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New Balance turned the 550 into the new Dunk

And it's not good news

New Balance turned the 550 into the new Dunk And it's not good news

Released for the first time in 1989, in recent years the New Balance 550 have become the hit sneaker of the American brand, managing to overcome the boundaries of the circle of fans to land in the shoe cupboards of a large and diverse group of buyers. Accomplice to the success of the collaboration with Aimé Leon Dore in 2020, the minimal and versatile silhouette has allowed the New Balance 550 to resume in many ways the path taken by Nike with the Dunk, passed from a shoe linked to basketball and the skate world, to one of the most popular sneakers of recent years. Dozens of colors, continuous restock and a growing demand are just some of the ingredients of this success, one that has given New Balance its flagship model that today, as often happens in these cases, can count on a hashtag from over 47 million views on TikTok, while only a few days ago Teddy Santis announced the arrival of a new colorway in the collabo between New Balance and ALD.

As with the Dunk, however, the success of the 550, leads us to wonder to what extent a brand can "squeeze" a sneaker, but especially if this process can not become, over time, almost counterproductive to the success of the shoe itself. Apart from the fascination dictated by the moment, a part of the fortunes of a sneaker is also linked to its availability that, as years of sneaker culture have taught us, is linked to the strange relationship whereby the lower the offer for a sneaker, the higher the demand. It was this formula to give, in the first instance, the success of the New Balance 550, which in the wake of the success of the collabo with Aimé Leon Dore and with resell prices skyrocketing, has led a slice of fans to rediscover the original silhouette thus giving the brand the opportunity to use this second youth as a springboard to transform the 550 in their flagship sneaker.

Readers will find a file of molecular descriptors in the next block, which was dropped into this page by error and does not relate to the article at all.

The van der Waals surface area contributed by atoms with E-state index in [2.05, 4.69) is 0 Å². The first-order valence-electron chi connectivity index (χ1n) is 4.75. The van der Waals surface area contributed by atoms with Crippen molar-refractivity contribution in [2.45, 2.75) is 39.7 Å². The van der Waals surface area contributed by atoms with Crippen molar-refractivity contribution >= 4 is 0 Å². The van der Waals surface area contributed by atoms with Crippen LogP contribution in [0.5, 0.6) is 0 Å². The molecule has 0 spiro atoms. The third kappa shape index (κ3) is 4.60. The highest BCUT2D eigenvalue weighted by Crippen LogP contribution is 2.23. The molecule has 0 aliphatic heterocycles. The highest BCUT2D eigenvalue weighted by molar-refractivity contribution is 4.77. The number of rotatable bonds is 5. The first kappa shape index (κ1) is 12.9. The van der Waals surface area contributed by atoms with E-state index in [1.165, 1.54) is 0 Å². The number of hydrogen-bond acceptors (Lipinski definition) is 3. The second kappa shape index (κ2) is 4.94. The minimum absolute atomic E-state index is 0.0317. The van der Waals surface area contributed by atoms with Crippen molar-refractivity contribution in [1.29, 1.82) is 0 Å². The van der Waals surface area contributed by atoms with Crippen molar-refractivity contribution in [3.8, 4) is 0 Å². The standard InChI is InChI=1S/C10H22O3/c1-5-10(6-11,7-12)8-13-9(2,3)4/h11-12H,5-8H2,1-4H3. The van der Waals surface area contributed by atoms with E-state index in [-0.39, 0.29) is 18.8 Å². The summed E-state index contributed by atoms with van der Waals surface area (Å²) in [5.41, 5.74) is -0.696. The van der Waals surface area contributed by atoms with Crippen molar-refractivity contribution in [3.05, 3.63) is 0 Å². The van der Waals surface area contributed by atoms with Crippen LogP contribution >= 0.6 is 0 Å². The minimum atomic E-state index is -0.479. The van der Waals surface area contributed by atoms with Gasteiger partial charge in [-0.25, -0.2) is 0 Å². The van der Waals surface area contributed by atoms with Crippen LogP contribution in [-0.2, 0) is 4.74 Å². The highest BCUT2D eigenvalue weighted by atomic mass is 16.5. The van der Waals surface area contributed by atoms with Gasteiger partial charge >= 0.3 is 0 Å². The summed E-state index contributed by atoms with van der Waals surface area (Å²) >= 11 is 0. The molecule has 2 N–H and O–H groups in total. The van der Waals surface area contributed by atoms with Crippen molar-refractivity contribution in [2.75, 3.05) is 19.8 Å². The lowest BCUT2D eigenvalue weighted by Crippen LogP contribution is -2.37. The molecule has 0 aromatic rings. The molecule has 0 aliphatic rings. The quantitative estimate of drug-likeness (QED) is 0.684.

@squiintv Reply to @user0976562450 #greenscreen #fyp #viral #streetwear #nicekicks #sneakers #sneakerhead #newbalance #newbalance550 #550 #youtube A work of art by s_johnson_voiceovers - Stefan Johnson

If, however, the success of the Vans Old Skool or Chuck 70 by Converse has taught us something, it is that a sneaker to become "eternal" must first be recognizable. Despite the hundreds of versions born over the years, both the Old Skool and the Chuck 70 are linked to their original versions that, as well as the Air Force 1 by Nike or the Samba by adidas in their original versions, have remained unchanged over time, remaining always recognizable in a market like that of sneakers full of drop and news. New Balance, on the other hand, in an attempt to satisfy the largest possible segment of the public, risks delegitimizing its silhouette, transforming it, without wanting to offend anyone, into yet another "normie" sneaker.